TubeMogul, a six-year-old company that helps advertisers buy video ad space through real-time auctions, has raised a $20 million Series C round of funding. The investment was led by Northgate Capital, and also included current investors Trinity Ventures and Foundation Capital. TubeMogul has now raised a total of $35 million.
The company will use the funds to aggressively hire in engineering, sales and marketing and to expand into more international markets, according to CEO Brett Wilson.
The company started as an analytics provider for online video, but in the last two years has built out software that gives advertisers the ability to buy video ad space through real-time auctions from a variety of different ad exchanges and publishers for a single campaign. In this way, TubeMogul is essentially a demand-side platform that focuses exclusively on digital video.
That said, CEO Brett Wilson said his company has made a concerted effort to integrate features into its platform that should make big-brand advertisers more comfortable with buying ad space from exchanges through automated means. One is a brand-safety tool that scans each page before placing an ad, and another is a survey product that gives advertisers feedback from viewers while the ad campaign is still live. TubeMogul counts several of the big agency trading desks among its clients.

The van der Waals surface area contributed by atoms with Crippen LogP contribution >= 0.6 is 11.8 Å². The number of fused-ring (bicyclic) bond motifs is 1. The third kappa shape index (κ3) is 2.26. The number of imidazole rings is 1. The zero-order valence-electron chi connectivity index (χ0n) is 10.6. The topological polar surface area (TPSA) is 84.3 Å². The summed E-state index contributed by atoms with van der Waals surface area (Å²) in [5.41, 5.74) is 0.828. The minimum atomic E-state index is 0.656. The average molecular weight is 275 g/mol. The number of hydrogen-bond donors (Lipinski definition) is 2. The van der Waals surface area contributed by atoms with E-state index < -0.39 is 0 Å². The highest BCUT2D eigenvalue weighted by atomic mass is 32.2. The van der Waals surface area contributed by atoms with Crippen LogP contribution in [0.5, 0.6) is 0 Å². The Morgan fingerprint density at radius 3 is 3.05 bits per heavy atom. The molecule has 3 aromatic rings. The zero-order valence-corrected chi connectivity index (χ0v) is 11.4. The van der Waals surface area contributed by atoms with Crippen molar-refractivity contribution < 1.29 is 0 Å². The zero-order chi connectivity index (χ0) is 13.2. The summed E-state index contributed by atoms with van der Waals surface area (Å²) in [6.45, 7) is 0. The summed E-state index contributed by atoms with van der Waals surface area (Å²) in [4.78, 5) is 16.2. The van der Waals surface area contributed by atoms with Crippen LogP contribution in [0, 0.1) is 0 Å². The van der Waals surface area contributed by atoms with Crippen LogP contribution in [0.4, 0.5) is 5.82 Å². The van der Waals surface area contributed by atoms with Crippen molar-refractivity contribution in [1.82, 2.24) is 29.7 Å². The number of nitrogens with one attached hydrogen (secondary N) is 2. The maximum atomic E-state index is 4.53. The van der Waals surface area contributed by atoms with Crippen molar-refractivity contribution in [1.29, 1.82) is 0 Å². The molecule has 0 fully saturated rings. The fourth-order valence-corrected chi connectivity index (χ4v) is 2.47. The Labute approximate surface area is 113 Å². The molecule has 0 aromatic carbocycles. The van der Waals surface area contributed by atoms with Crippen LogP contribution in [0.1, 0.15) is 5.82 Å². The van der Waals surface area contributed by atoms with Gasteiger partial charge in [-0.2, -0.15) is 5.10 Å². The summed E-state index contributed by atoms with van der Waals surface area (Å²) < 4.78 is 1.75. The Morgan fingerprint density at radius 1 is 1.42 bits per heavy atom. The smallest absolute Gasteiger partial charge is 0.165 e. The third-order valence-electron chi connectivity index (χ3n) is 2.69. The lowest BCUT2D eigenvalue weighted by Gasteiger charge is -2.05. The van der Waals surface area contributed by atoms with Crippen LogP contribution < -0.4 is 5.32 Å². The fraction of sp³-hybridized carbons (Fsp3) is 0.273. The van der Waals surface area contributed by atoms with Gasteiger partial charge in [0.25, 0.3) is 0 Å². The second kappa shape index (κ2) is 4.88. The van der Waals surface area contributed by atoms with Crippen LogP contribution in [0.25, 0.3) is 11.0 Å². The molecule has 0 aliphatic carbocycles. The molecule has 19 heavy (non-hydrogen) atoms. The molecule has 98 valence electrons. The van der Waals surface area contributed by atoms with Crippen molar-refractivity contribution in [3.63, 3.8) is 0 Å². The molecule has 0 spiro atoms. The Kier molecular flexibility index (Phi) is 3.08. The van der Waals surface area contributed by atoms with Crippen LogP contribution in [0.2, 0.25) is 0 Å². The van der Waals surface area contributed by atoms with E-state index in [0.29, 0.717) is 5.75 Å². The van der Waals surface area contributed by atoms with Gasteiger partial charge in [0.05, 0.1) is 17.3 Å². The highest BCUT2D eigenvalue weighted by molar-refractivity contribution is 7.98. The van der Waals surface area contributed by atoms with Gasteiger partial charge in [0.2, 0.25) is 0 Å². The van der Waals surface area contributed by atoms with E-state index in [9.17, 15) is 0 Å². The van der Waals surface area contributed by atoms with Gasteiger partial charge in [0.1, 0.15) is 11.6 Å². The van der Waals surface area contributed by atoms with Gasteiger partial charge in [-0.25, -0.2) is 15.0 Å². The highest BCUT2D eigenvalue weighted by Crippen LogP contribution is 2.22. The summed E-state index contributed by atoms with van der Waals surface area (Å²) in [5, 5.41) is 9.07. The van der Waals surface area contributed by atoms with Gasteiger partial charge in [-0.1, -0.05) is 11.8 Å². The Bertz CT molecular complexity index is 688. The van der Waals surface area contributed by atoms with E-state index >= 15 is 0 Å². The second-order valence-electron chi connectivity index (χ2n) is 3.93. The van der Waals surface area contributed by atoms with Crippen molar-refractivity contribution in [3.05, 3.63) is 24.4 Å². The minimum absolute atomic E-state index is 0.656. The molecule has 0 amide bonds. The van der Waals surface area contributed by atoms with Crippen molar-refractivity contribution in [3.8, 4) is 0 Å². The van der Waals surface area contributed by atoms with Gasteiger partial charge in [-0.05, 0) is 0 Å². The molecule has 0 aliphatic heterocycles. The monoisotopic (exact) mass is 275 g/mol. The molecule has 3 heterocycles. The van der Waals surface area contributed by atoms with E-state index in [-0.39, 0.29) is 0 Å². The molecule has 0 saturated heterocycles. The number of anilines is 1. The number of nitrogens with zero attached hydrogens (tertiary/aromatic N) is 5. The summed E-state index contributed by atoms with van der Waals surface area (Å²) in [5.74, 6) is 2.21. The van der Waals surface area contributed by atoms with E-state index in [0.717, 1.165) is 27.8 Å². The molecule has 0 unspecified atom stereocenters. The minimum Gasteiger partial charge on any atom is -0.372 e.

"We feel there's a market void at the intersection of programmatic and brand advertising that we can own," he said.
TubeMogul buys ad space for advertisers from open exchanges such as Adap.tv, SpotXchange, BrightRoll Exchange, and Google's AdX, as well as from publishers' private exchanges. In doing so, it goes up against traditional demand-side platforms that are trying to add video buying to a foundation built on buying display ad space. On the network side of the business, TubeMogul has competition in Tremor Video and Specific Media, among others.
Digital-video advertising increased 18% to a little more than $1 billion in the first half of 2012, according to an IAB study, but digital video bought through real-time bidding accounts for just a fraction of that . Yet the fact that the market is still maturing is exactly the reason TubeMogul believes it is a good time to take on a big round of funding and attempt to accelerate growth, Mr. Wilson said.
EMarketer expects the online video advertising market to reach $2.93 billion in 2012, and grow to $4.14 billion in 2013.
Mr. Wilson said TubeMogul tripled revenue in 2012, to more than $50 million. About half of its revenue comes from the ad-buying technology business, while the other half comes from a video ad network business.